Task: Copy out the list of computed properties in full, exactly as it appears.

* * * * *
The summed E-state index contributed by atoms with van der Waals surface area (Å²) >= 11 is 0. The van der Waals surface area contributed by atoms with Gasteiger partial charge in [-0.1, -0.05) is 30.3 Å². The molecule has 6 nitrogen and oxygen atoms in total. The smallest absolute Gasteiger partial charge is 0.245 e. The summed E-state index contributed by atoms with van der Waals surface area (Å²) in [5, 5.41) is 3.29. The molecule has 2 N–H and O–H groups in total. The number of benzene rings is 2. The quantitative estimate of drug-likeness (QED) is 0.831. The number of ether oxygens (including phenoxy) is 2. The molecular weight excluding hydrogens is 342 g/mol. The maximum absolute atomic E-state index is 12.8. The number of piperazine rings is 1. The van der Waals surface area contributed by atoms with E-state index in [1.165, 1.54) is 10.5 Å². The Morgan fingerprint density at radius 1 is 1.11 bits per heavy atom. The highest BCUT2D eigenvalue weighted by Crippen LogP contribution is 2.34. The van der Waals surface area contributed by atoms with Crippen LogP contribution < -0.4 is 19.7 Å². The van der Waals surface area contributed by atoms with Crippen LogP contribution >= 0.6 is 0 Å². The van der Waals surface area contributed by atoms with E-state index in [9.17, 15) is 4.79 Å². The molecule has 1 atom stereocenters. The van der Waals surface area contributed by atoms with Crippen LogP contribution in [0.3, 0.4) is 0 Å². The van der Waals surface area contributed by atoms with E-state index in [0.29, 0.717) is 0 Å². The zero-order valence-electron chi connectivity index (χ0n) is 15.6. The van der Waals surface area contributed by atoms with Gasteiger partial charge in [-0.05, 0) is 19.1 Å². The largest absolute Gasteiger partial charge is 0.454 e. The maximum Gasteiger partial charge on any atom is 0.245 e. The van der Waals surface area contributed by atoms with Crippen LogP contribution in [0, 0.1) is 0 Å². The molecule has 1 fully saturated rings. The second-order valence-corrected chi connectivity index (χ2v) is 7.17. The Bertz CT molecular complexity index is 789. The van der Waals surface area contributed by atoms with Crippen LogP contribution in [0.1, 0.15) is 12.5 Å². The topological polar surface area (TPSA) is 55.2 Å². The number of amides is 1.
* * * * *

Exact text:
The summed E-state index contributed by atoms with van der Waals surface area (Å²) >= 11 is 0. The van der Waals surface area contributed by atoms with Gasteiger partial charge in [-0.1, -0.05) is 30.3 Å². The molecule has 6 nitrogen and oxygen atoms in total. The smallest absolute Gasteiger partial charge is 0.245 e. The summed E-state index contributed by atoms with van der Waals surface area (Å²) in [5, 5.41) is 3.29. The molecule has 2 N–H and O–H groups in total. The number of benzene rings is 2. The quantitative estimate of drug-likeness (QED) is 0.831. The number of ether oxygens (including phenoxy) is 2. The molecular weight excluding hydrogens is 342 g/mol. The maximum absolute atomic E-state index is 12.8. The number of piperazine rings is 1. The van der Waals surface area contributed by atoms with E-state index in [1.165, 1.54) is 10.5 Å². The Morgan fingerprint density at radius 1 is 1.11 bits per heavy atom. The highest BCUT2D eigenvalue weighted by Crippen LogP contribution is 2.34. The van der Waals surface area contributed by atoms with Crippen LogP contribution < -0.4 is 19.7 Å². The van der Waals surface area contributed by atoms with Crippen LogP contribution >= 0.6 is 0 Å². The van der Waals surface area contributed by atoms with E-state index in [9.17, 15) is 4.79 Å². The molecule has 1 atom stereocenters. The van der Waals surface area contributed by atoms with Crippen LogP contribution in [0.3, 0.4) is 0 Å². The van der Waals surface area contributed by atoms with E-state index in [0.29, 0.717) is 0 Å². The zero-order valence-electron chi connectivity index (χ0n) is 15.6. The van der Waals surface area contributed by atoms with Gasteiger partial charge in [-0.05, 0) is 19.1 Å². The largest absolute Gasteiger partial charge is 0.454 e. The maximum Gasteiger partial charge on any atom is 0.245 e. The van der Waals surface area contributed by atoms with Crippen LogP contribution in [0, 0.1) is 0 Å². The molecule has 1 fully saturated rings. The second-order valence-corrected chi connectivity index (χ2v) is 7.17. The Bertz CT molecular complexity index is 789. The van der Waals surface area contributed by atoms with Crippen LogP contribution in [0.1, 0.15) is 12.5 Å². The topological polar surface area (TPSA) is 55.2 Å². The number of amides is 1.